Keira Knightley and Steve Carell in
Seeking a Friend for the End of the World
(© Focus Features)
Keira Knightley and Steve Carell in
Seeking a Friend for the End of the World
(© Focus Features)
27-year-old Keira Knightley has an enviable career, already having gained international stardom in popular films like Bend it Like Beckham, the Pirates of the Caribbean trilogy, Pride and Prejudice (for which she earned an Academy Award nomination), Atonement, and A Dangerous Method, as well as her stage work in The Misanthrope and A Children's Hour.

In her new romantic comedy, Seeking a Friend for the End of the World, Knightley co-stars with funnyman Steve Carell as two people facing their last days on Earth. TheaterMania recently spoke to Knightley about the demands of the stage, what appealed to her about this film, and working with her celebrated co-star.

THEATERMANIA: You didn't take a break between doing The Children's Hourand this film. How hard was it to transition from one to the other?
KEIRA KNIGHTLEY: It was massive and I don't know that I'd do it that quickly again. They're such different mindsets and skill sets; trying to jump from stage to film is tricky.

TM: Was it hard to leave behind such a serious role like Karen Wright in The Children's Hour?
KK: Yes. Particular ones stay with you, so I definitely didn't want to go into another one straightaway where I couldn't shake her off. That is the path to madness. I knew that I was doing the film of Anna Karenina at the end of the year, as well, so I thought doing something nice will be very nice!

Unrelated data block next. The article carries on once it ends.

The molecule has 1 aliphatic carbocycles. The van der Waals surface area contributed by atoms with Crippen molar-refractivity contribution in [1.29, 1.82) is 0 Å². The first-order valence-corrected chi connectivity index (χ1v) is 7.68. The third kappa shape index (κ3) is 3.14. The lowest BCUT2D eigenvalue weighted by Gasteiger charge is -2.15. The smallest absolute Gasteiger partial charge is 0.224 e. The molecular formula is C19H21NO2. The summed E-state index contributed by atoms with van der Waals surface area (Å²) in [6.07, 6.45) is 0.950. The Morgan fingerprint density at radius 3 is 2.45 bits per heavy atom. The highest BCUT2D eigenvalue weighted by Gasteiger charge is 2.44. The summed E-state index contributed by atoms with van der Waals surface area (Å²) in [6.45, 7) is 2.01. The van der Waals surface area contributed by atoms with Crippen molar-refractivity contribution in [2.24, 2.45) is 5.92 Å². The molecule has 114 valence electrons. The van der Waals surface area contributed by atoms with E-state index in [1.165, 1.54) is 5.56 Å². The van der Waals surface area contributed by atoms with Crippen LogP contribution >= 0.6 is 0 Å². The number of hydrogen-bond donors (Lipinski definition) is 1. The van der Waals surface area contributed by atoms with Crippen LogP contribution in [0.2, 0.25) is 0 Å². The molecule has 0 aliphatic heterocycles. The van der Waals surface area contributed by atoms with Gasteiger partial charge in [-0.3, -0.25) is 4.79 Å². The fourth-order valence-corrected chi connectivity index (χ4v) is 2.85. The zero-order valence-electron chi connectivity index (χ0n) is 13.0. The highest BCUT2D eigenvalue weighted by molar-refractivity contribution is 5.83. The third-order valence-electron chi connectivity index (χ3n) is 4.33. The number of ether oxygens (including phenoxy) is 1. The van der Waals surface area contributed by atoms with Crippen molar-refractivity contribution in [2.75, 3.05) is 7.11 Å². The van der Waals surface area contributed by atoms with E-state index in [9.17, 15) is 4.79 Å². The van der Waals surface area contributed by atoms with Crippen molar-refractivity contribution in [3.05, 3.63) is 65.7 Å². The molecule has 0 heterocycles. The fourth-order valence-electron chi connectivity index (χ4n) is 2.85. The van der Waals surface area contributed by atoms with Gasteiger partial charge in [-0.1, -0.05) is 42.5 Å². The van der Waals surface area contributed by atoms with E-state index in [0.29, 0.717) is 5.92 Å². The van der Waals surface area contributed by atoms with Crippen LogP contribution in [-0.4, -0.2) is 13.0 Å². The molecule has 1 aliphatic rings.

TM: What appealed to you most about this story?
KK: My mom said "You choose upbeat and it's about the end of the world!" I never read anything like it. I found it incredibly uplifting. The whole vibe of the piece is what's important: It's love, it's friendship, it's companionship. Penny is an amazingly positive character. She's able to say '"this moment is wonderful." There are so few people like that.

Keira Knightley
(© Focus Features)
Keira Knightley
(© Focus Features)
TM: Are you like Penny in that way?
KK: No ,I'm not like that. I will easily say "I'm really unhappy" but I never say "This is brilliant." I just loved that about her. I would love to be more like her. I'm really striving to be.

TM: What did you find in yourself to relate to her?
KK: I think a lot of people in their mid-to-late 20s suddenly say "I'm a grown up. But am I doing what I should be doing? Am I with the person I should be with?" I love the fact that she's completely in that stage. It might be the end of the world, but you're not going to get out of those questions.

TM: What was it like doing comedy with Steve Carell?
KK: He's amazing, and he is just a lovely man. He's very quiet, not one of those comedians who use comedy as a defense mechanism when they chuck one joke after another. He's incredibly inclusive when he's being funny and he makes everyone around him feel like they're being funny too.

TM: What would you do if you knew the world was coming to an end?
KK: I think I'd be terrified and crying in a corner! I'd love to say I'd be at a party, but I'd want to hide! If an asteroid was coming to earth I'd be going "Is this going to hurt?" We all talked about it. The only thing I'd want to do is be with people I love.